SEDA Digital Literacies summer school

Paris in June

I’m really packing in the conferences at the moment. Last week I was presenting at CILIP at the Executive Briefing on Information Literacy. Emma and I were speaking about the New Curriculum and our presentation is on the CILIP website. The week before that I was in Newcastle for the first CILIP Academic and Research Libraries Group conference again presenting with Emma on the New Curriculum. And this week I’m staying at Cumberland Lodge in Windsor Great Park, attending the SEDA Summer School, which is entitled Academic Development for the Digital University.

This is my first SEDA event and I wasn’t sure what to expect, and what the other delegates would be like. I have been really pleased to find that so many of them have overlapping interests with me. There are quite a lot of learning technologists on the course, some librarians or former librarians and educational developers. We are each working on our own project while we are here, and I chose mine as being how to develop and implement a digital and information literacy framework across LSE for staff and for students. I want to build on the work of the ANCIL audit of undergraduates, which is mapping skills support provision, by proposing a framework for embedding information literacy into undergraduate programmes.

We started the day by considering in some details the outcomes and outputs of our project and considering how we might measure these. What were the indicators we would use to measure success of our project? I feel that if we were to repeat the audit in a few years I would hope we might see more joined up provision with information and digital literacy more explicit in undergraduate programmes. But also I would hope that we might be able to measure in some way that student achievement had improved across programmes that had implemented the framework. I would also hope it would have led to fewer concerns amongst staff about students not being prepared for study at LSE, so perhaps less cases of suspected plagiarism, less students booking appointments for skills support. And more positive feedback from employers about the skills of LSE students.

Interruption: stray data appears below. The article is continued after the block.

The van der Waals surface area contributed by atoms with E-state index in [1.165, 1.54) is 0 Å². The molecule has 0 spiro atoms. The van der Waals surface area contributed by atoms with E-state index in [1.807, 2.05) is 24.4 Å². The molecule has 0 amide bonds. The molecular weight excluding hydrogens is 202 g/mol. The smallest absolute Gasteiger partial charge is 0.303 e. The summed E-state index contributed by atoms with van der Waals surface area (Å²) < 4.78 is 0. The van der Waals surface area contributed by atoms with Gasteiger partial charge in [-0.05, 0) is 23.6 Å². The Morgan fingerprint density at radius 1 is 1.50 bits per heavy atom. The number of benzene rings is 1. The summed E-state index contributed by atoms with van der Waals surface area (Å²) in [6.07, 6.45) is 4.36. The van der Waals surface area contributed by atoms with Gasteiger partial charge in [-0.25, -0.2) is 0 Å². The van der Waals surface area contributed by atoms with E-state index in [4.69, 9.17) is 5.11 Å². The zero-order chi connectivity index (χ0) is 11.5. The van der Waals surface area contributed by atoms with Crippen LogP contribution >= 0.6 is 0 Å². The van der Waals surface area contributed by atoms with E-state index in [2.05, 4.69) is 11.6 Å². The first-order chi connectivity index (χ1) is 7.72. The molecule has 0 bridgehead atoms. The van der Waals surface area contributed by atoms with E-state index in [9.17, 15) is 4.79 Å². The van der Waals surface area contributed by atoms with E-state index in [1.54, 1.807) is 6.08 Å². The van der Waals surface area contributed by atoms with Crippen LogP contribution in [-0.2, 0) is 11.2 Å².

This afternoon and into the early evening we worked in small groups using a technique called action learning sets which was new to me, but proved to be a really great way of discussing our projects in turn. You have a set amount of time to talk about your project, then a set amount of time for 4 of the group to question you, you to reflect on the discussions and with one person observing the process and feeding back at the end. There were lots of overlaps and similar themes running through our projects, and I really enjoyed the session.

After dinner this evening, Lawrie Phipps from JISC spoke to us about what is different about digital, playing devil’s advocate that there is nothing that different. His talk is on his blog although Lawrie spoke without slides. He also talked about MOOCs, whether there is anything different you can do with digital and about the visitor and residents ideas of Dave White. More tomorrow though as now I must sleep

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